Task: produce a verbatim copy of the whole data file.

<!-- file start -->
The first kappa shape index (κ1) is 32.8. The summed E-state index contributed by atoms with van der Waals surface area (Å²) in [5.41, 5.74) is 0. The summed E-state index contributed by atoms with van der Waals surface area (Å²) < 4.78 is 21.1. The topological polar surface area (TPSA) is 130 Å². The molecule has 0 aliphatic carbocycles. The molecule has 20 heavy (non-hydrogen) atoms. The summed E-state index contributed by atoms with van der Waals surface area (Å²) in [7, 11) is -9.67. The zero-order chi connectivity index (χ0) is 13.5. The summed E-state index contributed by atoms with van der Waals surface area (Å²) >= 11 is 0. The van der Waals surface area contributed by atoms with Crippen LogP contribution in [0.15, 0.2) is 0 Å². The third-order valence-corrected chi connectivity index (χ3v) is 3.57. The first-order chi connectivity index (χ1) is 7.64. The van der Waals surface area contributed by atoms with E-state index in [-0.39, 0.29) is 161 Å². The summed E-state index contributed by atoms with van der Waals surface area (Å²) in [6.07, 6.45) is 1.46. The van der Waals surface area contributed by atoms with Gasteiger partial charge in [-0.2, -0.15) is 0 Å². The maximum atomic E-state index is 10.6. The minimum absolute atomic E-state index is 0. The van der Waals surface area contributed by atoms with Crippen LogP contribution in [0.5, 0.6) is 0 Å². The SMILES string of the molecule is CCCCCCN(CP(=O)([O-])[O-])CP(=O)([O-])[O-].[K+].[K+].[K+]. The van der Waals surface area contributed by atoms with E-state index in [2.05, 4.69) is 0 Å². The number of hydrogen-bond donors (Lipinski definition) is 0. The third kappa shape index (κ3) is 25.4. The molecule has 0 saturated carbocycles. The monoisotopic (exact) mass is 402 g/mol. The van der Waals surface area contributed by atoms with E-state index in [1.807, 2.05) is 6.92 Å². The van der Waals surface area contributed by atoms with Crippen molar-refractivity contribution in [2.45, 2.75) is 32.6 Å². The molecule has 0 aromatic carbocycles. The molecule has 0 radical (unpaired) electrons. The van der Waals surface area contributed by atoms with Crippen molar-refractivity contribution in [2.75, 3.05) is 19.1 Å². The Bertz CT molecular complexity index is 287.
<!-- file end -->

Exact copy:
The first kappa shape index (κ1) is 32.8. The summed E-state index contributed by atoms with van der Waals surface area (Å²) in [5.41, 5.74) is 0. The summed E-state index contributed by atoms with van der Waals surface area (Å²) < 4.78 is 21.1. The topological polar surface area (TPSA) is 130 Å². The molecule has 0 aliphatic carbocycles. The molecule has 20 heavy (non-hydrogen) atoms. The summed E-state index contributed by atoms with van der Waals surface area (Å²) in [7, 11) is -9.67. The zero-order chi connectivity index (χ0) is 13.5. The summed E-state index contributed by atoms with van der Waals surface area (Å²) >= 11 is 0. The van der Waals surface area contributed by atoms with Crippen LogP contribution in [0.15, 0.2) is 0 Å². The third-order valence-corrected chi connectivity index (χ3v) is 3.57. The first-order chi connectivity index (χ1) is 7.64. The van der Waals surface area contributed by atoms with E-state index in [-0.39, 0.29) is 161 Å². The summed E-state index contributed by atoms with van der Waals surface area (Å²) in [6.07, 6.45) is 1.46. The van der Waals surface area contributed by atoms with Gasteiger partial charge in [-0.2, -0.15) is 0 Å². The maximum atomic E-state index is 10.6. The minimum absolute atomic E-state index is 0. The van der Waals surface area contributed by atoms with Crippen LogP contribution in [0.5, 0.6) is 0 Å². The SMILES string of the molecule is CCCCCCN(CP(=O)([O-])[O-])CP(=O)([O-])[O-].[K+].[K+].[K+]. The van der Waals surface area contributed by atoms with E-state index in [2.05, 4.69) is 0 Å². The number of hydrogen-bond donors (Lipinski definition) is 0. The third kappa shape index (κ3) is 25.4. The molecule has 0 saturated carbocycles. The monoisotopic (exact) mass is 402 g/mol. The van der Waals surface area contributed by atoms with E-state index in [1.807, 2.05) is 6.92 Å². The van der Waals surface area contributed by atoms with Crippen molar-refractivity contribution in [2.45, 2.75) is 32.6 Å². The molecule has 0 aromatic carbocycles. The molecule has 0 radical (unpaired) electrons. The van der Waals surface area contributed by atoms with Crippen molar-refractivity contribution in [2.75, 3.05) is 19.1 Å². The Bertz CT molecular complexity index is 287.